James3v1to12: TAMING THE TONGUE.

(A) Introduction (Read the reference.)

This passage is often used to illustrate the influence of the tongue on others. I am not convinced that this was the intention of James. Instead he warns us to guard our tongue because it greatly affects its user. What we say and how we say it reveals much about ourselves. If anyone is never at fault in what he says he is a perfect man, able to keep his whole body in check. v2.

(B) The tongue gives our lives direction. When we put bits into the mouths of horses to make them obey us, we can turn the whole animal. Or take ships as an example. Although they are so large and are driven by strong winds, they are steered by a very small rudder wherever the pilot wants to go. v3and4.

The bit in the horses mouth and the rudder on a ship are a means of imparting direction to the horse and ship respectively. The tongue is an important means of imparting direction to our lives.
What we say at pivotal or crucial moments will set our lives in a certain direction. The words may be the culmination of much thought but they are none the less indispensable in determining the pathway we take.

A man may love a woman very much but until he asks the question, "Will you marry me?" there is some doubt about his commitment. The question is a statement of intent and is going to shape the rest of his life.

I have dealt with the importance of such statements in my story by the same name. Please read it. There was another occasion when I made a declaration that had a considerable impact upon my life. My mother was taken very ill on a Woman's Meeting outing. How she got home I will never know. I suspected a heart attack but three doctors failed to take her condition seriously. So she stopped in bed for a couple of days. On the third night after her attack I heard my father calling, "John, come quickly! John, come quickly!" My mother was sprawled out on the bed - dead. I was so sorry for my father. His life had been such a struggle. For fourteen years his health had deteriorated inexorably due to Parkinson's disease. Now he had lost his wife. I looked at my poor, old father and said, "I will look after you."

Jesus encouraged his disciples to make a profession of faith when he asked, "Who do you say I am?" Mt16v15. Simon Peter's reply certainly gave direction to his life. He answered: "You are the Christ, the Son of the Living God." v16. Jesus commended Peter for this uncompromising declaration and promised that upon it he would build his church.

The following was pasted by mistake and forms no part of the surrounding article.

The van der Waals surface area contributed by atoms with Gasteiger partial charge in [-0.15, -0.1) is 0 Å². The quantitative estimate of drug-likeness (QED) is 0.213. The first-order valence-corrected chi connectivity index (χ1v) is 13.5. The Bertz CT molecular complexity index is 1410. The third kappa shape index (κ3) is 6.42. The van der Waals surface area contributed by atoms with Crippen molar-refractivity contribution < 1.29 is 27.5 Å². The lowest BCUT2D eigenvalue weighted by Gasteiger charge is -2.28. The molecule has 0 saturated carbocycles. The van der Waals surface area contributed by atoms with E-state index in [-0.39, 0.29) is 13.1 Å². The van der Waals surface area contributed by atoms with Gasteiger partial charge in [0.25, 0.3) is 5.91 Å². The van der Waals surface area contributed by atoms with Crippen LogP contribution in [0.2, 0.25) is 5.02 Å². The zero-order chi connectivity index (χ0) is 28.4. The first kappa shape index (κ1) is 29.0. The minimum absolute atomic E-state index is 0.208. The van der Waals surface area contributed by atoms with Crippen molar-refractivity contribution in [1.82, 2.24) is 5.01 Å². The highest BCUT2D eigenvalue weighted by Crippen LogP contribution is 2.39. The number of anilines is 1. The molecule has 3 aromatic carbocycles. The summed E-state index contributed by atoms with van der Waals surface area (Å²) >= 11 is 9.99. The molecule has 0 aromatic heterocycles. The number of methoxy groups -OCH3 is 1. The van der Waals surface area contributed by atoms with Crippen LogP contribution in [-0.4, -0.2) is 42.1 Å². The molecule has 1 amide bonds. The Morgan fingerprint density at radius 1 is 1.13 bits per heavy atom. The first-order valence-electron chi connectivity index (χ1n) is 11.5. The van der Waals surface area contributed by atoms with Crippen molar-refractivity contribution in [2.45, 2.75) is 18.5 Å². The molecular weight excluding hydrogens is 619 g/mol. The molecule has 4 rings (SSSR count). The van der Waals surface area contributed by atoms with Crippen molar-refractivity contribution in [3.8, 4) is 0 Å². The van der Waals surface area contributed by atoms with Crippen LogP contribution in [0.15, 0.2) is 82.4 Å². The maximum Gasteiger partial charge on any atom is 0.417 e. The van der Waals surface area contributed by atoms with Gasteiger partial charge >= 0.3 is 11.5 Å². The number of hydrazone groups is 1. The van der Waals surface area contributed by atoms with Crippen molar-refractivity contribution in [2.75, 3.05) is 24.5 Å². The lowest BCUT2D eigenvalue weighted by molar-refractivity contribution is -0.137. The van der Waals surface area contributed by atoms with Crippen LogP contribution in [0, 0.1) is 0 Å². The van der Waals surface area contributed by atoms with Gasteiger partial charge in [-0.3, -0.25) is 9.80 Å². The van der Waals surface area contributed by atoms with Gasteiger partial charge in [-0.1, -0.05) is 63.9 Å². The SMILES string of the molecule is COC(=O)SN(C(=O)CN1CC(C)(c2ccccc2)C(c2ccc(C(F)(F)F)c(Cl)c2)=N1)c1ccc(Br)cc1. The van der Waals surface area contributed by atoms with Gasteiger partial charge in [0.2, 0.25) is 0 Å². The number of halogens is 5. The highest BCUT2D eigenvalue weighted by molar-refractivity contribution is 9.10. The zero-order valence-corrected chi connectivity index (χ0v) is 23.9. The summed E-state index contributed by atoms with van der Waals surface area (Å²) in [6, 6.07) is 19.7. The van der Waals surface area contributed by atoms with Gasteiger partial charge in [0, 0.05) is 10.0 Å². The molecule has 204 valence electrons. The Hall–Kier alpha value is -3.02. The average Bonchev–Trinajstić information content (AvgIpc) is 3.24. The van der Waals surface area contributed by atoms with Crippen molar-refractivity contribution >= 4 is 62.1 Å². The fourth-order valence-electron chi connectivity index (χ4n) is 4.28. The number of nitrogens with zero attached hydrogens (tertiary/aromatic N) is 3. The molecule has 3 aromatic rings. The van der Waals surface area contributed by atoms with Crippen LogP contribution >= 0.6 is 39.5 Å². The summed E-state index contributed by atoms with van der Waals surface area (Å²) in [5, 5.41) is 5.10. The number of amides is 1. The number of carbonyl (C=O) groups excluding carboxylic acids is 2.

Saul of Tarsus spoke just five crucial words on the road to Damascus that showed his life had been completely turned round and he was intent upon moving in quite a different direction. He said to Jesus: "What shall I do, Lord?" Acts22v10. This simple statement was a commitment to discipleship.

The ship only changes direction when the helmsman uses the rudder. It then has to be held in place to keep the ship pointing the same way. The words we speak have a vital bearing upon our journey through life and its final destination. They reinforce or confirm an inner tendency and shape our development.

We must be careful not to talk about nothing but money lest we make shipwreck upon the cruel rocks of Avarice. If we spend our time running others down we shall hardly avoid the reefs of Censoriousness and Mean Spirit. I know folk who talk compulsively about themselves and sail round and round the bleak Island of Self-centredness. Others are so opinionated they never leave the Boring Sea. Purveyors of dirty stories get stuck on the filthy mud banks of the Lewd Marshes. Gossip and rumour-mongers lay close by in a polluted little creek called Graceless.